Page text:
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Herpes to blame for oyster deaths | Herpes Treatment Medications

Herpes to blame for oyster deaths

Posted on 08. Dec, 2010 by Doctor in Herpes Treatment

An incurable herpes-like virus is behind the widespread deaths of juvenile Pacific oysters — in upper North Island marine farms, scientists say.

The $30 million industry disclosed last week that it has been experiencing big losses of juvenile oysters over November and early December. Half the aquaculture industry’s farmed oysters due for harvest next year have died on marine farms from Parengarenga Harbour in Northland to Ohiwa in the eastern Bay of Plenty.

On some farms, up to 80 percent of juvenile oysters had died, compared with 5 percent to 10 percent in a normal year.

Marine pathologists at the Ministry of Agriculture and Forestry have used molecular tests and DNA sequencing to show the presence of ostreid herpesvirus-1 (OsHV-1) in samples from affected oyster farms, and MAF response manager Richard Norman said it was possible the die-off had been due to a range of factors, triggered by unusually warm water temperatures.

Oyster herpes virus is specific to shellfish and is not unrelated to the herpes viruses that affect humans and other animals.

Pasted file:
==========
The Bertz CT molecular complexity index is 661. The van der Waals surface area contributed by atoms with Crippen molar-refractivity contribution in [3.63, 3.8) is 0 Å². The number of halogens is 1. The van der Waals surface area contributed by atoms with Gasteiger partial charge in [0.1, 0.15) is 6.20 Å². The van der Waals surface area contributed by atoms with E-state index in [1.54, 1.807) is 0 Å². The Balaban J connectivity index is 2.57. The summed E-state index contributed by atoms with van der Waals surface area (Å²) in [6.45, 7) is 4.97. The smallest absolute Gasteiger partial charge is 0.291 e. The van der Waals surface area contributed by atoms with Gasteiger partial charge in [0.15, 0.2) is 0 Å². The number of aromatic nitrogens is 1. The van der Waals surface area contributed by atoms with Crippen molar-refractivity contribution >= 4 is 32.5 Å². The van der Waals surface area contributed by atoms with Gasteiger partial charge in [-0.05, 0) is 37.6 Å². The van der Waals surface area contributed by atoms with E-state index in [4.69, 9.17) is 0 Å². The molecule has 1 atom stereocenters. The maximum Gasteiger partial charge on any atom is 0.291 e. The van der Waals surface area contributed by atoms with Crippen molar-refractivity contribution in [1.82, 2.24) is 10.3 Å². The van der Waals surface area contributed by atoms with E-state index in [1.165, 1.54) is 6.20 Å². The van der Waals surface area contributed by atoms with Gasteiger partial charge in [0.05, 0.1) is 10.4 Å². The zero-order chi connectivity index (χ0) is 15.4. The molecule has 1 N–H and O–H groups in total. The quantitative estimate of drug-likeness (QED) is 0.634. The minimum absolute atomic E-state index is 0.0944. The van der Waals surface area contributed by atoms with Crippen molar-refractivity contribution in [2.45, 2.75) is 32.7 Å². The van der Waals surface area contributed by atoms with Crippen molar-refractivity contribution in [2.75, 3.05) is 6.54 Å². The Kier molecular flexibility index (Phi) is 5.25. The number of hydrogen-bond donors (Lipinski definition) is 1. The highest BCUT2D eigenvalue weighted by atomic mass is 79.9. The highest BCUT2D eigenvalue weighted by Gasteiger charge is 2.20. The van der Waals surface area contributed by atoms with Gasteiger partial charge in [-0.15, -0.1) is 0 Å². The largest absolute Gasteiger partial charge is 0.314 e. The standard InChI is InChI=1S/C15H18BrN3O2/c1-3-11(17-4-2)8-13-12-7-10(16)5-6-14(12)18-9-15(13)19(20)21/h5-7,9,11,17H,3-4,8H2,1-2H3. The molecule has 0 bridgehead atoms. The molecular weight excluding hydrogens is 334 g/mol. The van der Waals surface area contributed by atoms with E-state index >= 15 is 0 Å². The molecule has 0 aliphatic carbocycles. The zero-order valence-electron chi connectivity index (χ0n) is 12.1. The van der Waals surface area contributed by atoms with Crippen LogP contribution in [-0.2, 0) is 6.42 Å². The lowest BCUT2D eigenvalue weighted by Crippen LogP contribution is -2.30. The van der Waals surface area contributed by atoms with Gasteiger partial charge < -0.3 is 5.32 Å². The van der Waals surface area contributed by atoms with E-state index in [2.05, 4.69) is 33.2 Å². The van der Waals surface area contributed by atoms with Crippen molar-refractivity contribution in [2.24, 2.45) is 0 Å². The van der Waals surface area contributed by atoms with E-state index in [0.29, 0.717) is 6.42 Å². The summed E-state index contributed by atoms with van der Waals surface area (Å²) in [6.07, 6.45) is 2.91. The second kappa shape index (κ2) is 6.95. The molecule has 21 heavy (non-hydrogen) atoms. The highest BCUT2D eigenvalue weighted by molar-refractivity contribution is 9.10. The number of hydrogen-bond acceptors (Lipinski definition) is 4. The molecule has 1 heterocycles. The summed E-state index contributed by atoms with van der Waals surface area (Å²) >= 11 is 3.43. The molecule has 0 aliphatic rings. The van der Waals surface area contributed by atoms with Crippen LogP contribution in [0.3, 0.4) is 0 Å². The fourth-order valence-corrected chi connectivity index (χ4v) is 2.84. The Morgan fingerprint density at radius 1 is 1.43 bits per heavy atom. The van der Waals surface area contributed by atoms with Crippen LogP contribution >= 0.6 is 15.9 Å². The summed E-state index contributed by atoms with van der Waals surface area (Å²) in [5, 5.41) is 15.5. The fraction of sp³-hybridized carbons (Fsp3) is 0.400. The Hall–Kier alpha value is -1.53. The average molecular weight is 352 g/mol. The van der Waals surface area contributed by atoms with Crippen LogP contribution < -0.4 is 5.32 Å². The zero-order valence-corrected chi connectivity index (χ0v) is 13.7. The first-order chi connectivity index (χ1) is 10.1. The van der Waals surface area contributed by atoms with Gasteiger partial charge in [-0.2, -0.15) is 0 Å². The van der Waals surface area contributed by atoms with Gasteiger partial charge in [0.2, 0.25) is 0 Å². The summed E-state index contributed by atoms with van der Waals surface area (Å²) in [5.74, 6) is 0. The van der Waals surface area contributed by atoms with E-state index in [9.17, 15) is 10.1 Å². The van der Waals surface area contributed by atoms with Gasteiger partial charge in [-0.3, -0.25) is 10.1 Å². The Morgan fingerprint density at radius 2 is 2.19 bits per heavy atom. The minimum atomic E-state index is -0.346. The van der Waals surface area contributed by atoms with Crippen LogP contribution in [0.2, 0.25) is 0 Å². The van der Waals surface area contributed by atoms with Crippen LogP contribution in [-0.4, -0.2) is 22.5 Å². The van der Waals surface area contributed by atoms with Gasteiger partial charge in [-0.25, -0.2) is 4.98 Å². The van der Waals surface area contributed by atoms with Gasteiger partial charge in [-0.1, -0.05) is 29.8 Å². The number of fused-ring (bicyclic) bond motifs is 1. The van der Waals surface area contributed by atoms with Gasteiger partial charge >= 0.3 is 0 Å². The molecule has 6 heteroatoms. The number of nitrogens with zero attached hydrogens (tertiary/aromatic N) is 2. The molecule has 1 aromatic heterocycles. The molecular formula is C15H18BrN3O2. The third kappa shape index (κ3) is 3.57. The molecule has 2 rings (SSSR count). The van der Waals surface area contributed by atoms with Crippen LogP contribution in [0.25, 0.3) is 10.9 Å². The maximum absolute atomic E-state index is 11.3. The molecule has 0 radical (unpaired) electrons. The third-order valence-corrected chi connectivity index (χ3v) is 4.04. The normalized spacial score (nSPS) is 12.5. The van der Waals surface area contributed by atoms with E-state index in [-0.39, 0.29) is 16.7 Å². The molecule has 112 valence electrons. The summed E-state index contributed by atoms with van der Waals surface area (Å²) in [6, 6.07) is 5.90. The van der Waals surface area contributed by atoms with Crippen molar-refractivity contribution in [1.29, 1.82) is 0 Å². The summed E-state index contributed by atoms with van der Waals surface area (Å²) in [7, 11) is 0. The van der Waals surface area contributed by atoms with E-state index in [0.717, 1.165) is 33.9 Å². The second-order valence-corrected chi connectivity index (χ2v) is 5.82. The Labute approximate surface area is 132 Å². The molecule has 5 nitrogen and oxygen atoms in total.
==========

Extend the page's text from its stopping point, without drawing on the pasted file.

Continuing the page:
A strain of the virus killed between 20 to 100 percent of breeding Pacific oysters in some French beds in 2008, 2009, and 2010.

That virus has since has spread into British waters.

Ostreid herpes viruses are known to affect not only oysters but also clams, scallops, and other molluscs, according to French Research Institute for Exploitation of the Sea pathology lab director Tristan Renault, who has suggested in Europe that global warming “could be an explanation of the appearance of this particular type of the virus”.

Animal health experts at the European Food Safety Authority (EFSA) are assessing the extent to which a combination of “infectious agents” such as OsHV-1 and environmental factors are causing the die-off of Pacific oysters there, whether other shellfish species are involved and the risk of infection posed by the transfer of adult Pacific oysters from infected farms.

But MAF said today that OsHV-1 was not listed as a mollusc disease by the World Organisation for Animal Health (OIE), “meaning it is not an issue of concern in oyster trade”.
“The oyster industry is clearly facing significant production issues with a predicted shortfall for next year of approximately half of next year’s harvest,” said Dr Norman. “MAF will continue to work closely with the industry to identify other causes of the event and ways future production can be managed.”

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